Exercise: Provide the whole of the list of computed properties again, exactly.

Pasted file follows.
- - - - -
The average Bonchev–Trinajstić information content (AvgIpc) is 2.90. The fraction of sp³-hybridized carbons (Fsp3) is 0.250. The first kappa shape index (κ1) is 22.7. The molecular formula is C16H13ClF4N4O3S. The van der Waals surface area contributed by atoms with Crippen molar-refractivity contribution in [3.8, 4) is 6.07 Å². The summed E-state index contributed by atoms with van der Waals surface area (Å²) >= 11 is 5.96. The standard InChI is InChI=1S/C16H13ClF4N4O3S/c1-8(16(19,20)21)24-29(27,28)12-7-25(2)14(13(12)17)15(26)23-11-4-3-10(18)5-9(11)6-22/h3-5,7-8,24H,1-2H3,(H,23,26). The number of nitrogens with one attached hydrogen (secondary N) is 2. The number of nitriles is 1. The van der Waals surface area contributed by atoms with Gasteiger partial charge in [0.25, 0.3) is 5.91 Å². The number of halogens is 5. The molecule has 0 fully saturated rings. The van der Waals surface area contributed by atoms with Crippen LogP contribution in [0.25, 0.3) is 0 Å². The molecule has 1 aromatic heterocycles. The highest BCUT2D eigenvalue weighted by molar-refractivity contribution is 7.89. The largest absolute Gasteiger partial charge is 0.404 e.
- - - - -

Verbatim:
The average Bonchev–Trinajstić information content (AvgIpc) is 2.90. The fraction of sp³-hybridized carbons (Fsp3) is 0.250. The first kappa shape index (κ1) is 22.7. The molecular formula is C16H13ClF4N4O3S. The van der Waals surface area contributed by atoms with Crippen molar-refractivity contribution in [3.8, 4) is 6.07 Å². The summed E-state index contributed by atoms with van der Waals surface area (Å²) >= 11 is 5.96. The standard InChI is InChI=1S/C16H13ClF4N4O3S/c1-8(16(19,20)21)24-29(27,28)12-7-25(2)14(13(12)17)15(26)23-11-4-3-10(18)5-9(11)6-22/h3-5,7-8,24H,1-2H3,(H,23,26). The number of nitrogens with one attached hydrogen (secondary N) is 2. The number of nitriles is 1. The van der Waals surface area contributed by atoms with Gasteiger partial charge in [0.25, 0.3) is 5.91 Å². The number of halogens is 5. The molecule has 0 fully saturated rings. The van der Waals surface area contributed by atoms with Crippen LogP contribution in [0.25, 0.3) is 0 Å². The molecule has 1 aromatic heterocycles. The highest BCUT2D eigenvalue weighted by molar-refractivity contribution is 7.89. The largest absolute Gasteiger partial charge is 0.404 e.